The Web site for the UK's Serious Organized Crime Agency (SOCA) was recently taken offline following a DDoS attack.

"The organization, which recently shut down 36 web sites that it said were trading in stolen credit card information, announced that taking the web site offline was a proactive measure after it noticed a number of distributed denial of service (DDoS) attacks," writes The Inquirer's Lee Bell. "'SOCA elected to take its website temporarily offline at approximately 10pm last night. The action was taken to limit the impact of a distributed denial of service attack on other clients hosted by our service provider,' a spokesperson said."

"The SOCA has been the target of DDoS attacks before: In June 2011, British police arrested Ryan Cleary, a teenage member of the LulzSec hacktivist group, in connection with cyberattacks against the SOCA," notes SecurityNewsDaily's Matt Liebowitz. "More recently, Anonymous has been carrying out weekly website takedowns of U.K. government sites, including the Home Office and the Ministry of Justice."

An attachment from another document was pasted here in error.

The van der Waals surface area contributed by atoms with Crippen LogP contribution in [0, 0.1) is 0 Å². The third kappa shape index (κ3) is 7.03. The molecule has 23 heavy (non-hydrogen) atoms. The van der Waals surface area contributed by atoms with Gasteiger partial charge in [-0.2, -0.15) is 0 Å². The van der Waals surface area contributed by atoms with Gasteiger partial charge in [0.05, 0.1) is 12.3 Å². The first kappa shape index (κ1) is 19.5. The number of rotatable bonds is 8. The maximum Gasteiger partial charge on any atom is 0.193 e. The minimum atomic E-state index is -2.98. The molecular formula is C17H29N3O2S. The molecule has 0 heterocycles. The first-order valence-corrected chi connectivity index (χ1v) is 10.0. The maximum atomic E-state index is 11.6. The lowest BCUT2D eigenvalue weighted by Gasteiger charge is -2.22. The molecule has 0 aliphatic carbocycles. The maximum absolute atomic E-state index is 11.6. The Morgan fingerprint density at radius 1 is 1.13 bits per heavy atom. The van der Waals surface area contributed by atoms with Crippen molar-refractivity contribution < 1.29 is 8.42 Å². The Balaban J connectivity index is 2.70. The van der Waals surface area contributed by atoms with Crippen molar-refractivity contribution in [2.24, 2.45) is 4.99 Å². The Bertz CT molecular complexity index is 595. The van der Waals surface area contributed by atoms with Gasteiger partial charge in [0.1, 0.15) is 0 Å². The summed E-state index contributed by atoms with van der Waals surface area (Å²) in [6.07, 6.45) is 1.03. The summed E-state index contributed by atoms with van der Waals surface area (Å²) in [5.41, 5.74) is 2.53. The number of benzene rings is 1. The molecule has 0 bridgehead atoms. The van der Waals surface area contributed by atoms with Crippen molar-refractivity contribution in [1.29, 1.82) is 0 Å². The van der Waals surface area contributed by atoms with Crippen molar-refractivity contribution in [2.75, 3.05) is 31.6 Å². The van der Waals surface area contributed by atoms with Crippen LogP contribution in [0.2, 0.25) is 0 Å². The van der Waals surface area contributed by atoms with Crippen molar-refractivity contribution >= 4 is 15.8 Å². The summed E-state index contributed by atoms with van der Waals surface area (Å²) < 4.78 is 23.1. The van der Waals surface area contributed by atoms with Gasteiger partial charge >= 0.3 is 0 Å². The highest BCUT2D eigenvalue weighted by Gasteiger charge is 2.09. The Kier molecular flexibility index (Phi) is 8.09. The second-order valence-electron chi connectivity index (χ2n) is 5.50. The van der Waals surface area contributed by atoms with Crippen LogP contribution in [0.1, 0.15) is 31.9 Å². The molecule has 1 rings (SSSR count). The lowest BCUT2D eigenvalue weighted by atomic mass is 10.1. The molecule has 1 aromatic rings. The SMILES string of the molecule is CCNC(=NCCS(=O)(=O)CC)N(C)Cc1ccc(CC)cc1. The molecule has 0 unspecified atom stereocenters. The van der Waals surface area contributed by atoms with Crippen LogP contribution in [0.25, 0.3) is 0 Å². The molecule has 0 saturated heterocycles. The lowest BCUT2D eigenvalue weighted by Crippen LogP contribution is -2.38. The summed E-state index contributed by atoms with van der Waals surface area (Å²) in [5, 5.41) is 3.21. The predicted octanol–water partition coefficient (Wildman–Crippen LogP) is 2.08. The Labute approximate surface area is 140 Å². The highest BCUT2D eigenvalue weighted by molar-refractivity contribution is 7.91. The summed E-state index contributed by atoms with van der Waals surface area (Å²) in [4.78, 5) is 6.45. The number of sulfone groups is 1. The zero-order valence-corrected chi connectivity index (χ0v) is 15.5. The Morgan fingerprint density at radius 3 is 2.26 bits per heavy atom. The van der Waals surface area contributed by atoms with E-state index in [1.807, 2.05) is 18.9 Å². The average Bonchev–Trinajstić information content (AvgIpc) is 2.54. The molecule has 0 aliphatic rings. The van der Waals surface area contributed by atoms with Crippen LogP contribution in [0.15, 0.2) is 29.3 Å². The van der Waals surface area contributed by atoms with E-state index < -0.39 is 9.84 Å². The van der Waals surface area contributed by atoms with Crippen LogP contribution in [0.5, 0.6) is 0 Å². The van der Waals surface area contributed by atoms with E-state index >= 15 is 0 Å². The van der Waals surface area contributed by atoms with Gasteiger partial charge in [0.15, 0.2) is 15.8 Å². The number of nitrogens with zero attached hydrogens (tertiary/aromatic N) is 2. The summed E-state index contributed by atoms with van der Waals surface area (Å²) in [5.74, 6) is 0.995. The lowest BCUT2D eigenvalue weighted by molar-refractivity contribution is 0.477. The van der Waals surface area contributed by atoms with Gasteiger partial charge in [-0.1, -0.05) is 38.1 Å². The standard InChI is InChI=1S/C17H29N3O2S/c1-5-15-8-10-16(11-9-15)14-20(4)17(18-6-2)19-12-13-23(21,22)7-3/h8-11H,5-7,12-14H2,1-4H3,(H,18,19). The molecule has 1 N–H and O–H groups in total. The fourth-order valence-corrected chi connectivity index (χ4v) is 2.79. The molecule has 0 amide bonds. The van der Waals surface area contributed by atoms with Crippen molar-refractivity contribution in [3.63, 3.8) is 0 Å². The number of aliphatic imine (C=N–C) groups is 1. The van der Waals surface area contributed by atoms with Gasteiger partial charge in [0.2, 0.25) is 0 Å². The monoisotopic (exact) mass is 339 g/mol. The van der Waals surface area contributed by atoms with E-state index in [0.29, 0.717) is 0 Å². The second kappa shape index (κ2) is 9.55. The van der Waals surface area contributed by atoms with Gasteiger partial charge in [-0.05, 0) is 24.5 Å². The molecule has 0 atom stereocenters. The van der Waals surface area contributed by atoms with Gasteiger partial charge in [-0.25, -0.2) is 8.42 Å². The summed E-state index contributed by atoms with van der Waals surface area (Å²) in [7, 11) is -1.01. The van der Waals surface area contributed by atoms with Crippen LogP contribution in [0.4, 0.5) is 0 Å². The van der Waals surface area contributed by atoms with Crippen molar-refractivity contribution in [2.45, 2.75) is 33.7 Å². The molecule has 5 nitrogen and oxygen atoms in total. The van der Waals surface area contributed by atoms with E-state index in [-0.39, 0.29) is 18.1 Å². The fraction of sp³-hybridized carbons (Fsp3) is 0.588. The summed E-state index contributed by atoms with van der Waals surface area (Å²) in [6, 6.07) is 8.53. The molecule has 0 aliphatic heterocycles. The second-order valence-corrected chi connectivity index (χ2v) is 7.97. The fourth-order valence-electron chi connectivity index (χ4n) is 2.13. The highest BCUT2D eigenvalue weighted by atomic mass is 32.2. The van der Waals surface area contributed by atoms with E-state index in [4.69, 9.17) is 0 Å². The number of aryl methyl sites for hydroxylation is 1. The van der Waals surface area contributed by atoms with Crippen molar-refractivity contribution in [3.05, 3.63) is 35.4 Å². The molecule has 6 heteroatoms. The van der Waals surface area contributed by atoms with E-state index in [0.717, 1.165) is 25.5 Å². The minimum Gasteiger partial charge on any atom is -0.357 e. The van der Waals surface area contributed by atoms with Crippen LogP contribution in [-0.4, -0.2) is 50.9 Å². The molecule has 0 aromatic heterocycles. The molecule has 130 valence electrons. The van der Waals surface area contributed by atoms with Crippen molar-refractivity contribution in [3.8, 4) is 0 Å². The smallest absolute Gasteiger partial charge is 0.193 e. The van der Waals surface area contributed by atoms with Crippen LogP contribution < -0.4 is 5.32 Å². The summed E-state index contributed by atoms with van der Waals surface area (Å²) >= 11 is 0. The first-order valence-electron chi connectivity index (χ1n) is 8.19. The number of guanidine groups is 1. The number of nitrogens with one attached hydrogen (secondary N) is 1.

"Security expert Rik Ferguson, from Trend Micro, said that while DDoS attacks could be prevented for many sites, including Soca, the cost may not be justified," BBC News reports. "'Is it worth the expense of large-scale DDoS mitigation technologies? Probably not,' he said. 'Does it harm the Soca brand to be seen to do nothing or very little to stop these attacks from happening? Again, probably not -- Soca are treating the attacks with the contempt they deserve.'"